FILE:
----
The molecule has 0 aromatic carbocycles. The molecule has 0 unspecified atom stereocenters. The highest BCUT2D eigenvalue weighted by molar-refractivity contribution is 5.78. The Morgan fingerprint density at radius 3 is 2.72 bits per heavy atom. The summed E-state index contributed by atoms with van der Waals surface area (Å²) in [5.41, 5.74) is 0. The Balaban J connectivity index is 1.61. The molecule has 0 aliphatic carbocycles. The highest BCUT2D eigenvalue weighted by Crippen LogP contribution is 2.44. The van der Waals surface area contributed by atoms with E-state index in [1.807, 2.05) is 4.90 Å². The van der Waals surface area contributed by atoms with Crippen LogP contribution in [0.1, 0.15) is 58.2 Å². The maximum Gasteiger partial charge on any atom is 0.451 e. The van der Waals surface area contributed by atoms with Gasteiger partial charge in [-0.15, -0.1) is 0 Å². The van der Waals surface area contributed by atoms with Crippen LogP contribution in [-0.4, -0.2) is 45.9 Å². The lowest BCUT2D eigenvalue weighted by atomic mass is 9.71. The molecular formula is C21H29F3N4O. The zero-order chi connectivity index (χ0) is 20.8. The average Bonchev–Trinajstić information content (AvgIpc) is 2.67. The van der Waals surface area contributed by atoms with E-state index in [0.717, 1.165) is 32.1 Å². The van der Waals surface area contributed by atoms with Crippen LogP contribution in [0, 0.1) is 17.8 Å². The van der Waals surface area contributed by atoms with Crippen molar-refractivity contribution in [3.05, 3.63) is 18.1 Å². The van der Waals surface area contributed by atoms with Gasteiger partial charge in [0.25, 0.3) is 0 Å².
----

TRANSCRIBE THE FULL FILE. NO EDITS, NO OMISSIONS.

The molecule has 0 aromatic carbocycles. The molecule has 0 unspecified atom stereocenters. The highest BCUT2D eigenvalue weighted by molar-refractivity contribution is 5.78. The Morgan fingerprint density at radius 3 is 2.72 bits per heavy atom. The summed E-state index contributed by atoms with van der Waals surface area (Å²) in [5.41, 5.74) is 0. The Balaban J connectivity index is 1.61. The molecule has 0 aliphatic carbocycles. The highest BCUT2D eigenvalue weighted by Crippen LogP contribution is 2.44. The van der Waals surface area contributed by atoms with E-state index in [1.807, 2.05) is 4.90 Å². The van der Waals surface area contributed by atoms with Crippen LogP contribution in [0.1, 0.15) is 58.2 Å². The maximum Gasteiger partial charge on any atom is 0.451 e. The van der Waals surface area contributed by atoms with Gasteiger partial charge in [-0.15, -0.1) is 0 Å². The van der Waals surface area contributed by atoms with Crippen LogP contribution in [-0.4, -0.2) is 45.9 Å². The lowest BCUT2D eigenvalue weighted by atomic mass is 9.71. The molecular formula is C21H29F3N4O. The zero-order chi connectivity index (χ0) is 20.8. The average Bonchev–Trinajstić information content (AvgIpc) is 2.67. The van der Waals surface area contributed by atoms with E-state index in [0.717, 1.165) is 32.1 Å². The van der Waals surface area contributed by atoms with Crippen LogP contribution in [0, 0.1) is 17.8 Å². The van der Waals surface area contributed by atoms with Crippen molar-refractivity contribution in [3.05, 3.63) is 18.1 Å². The van der Waals surface area contributed by atoms with Gasteiger partial charge in [0.25, 0.3) is 0 Å².